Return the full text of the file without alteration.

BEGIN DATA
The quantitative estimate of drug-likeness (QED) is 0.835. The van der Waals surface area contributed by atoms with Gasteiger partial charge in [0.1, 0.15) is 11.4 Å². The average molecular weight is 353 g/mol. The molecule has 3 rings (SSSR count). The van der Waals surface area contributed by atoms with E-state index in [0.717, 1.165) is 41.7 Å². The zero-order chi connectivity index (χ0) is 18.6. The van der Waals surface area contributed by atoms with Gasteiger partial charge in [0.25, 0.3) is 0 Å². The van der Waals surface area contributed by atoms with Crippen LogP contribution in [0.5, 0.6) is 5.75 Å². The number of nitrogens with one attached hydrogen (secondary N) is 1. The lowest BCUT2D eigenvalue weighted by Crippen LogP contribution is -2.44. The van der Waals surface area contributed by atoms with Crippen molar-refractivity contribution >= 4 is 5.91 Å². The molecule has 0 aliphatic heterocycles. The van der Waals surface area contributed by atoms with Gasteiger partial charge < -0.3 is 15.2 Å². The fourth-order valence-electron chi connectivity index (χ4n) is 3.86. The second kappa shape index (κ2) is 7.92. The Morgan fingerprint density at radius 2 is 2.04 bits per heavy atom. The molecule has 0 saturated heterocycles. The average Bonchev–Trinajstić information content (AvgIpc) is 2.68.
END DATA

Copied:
The quantitative estimate of drug-likeness (QED) is 0.835. The van der Waals surface area contributed by atoms with Gasteiger partial charge in [0.1, 0.15) is 11.4 Å². The average molecular weight is 353 g/mol. The molecule has 3 rings (SSSR count). The van der Waals surface area contributed by atoms with E-state index in [0.717, 1.165) is 41.7 Å². The zero-order chi connectivity index (χ0) is 18.6. The van der Waals surface area contributed by atoms with Gasteiger partial charge in [0.25, 0.3) is 0 Å². The van der Waals surface area contributed by atoms with Crippen LogP contribution in [0.5, 0.6) is 5.75 Å². The number of nitrogens with one attached hydrogen (secondary N) is 1. The lowest BCUT2D eigenvalue weighted by Crippen LogP contribution is -2.44. The van der Waals surface area contributed by atoms with Crippen molar-refractivity contribution >= 4 is 5.91 Å². The molecule has 0 aliphatic heterocycles. The van der Waals surface area contributed by atoms with Gasteiger partial charge < -0.3 is 15.2 Å². The fourth-order valence-electron chi connectivity index (χ4n) is 3.86. The second kappa shape index (κ2) is 7.92. The Morgan fingerprint density at radius 2 is 2.04 bits per heavy atom. The molecule has 0 saturated heterocycles. The average Bonchev–Trinajstić information content (AvgIpc) is 2.68.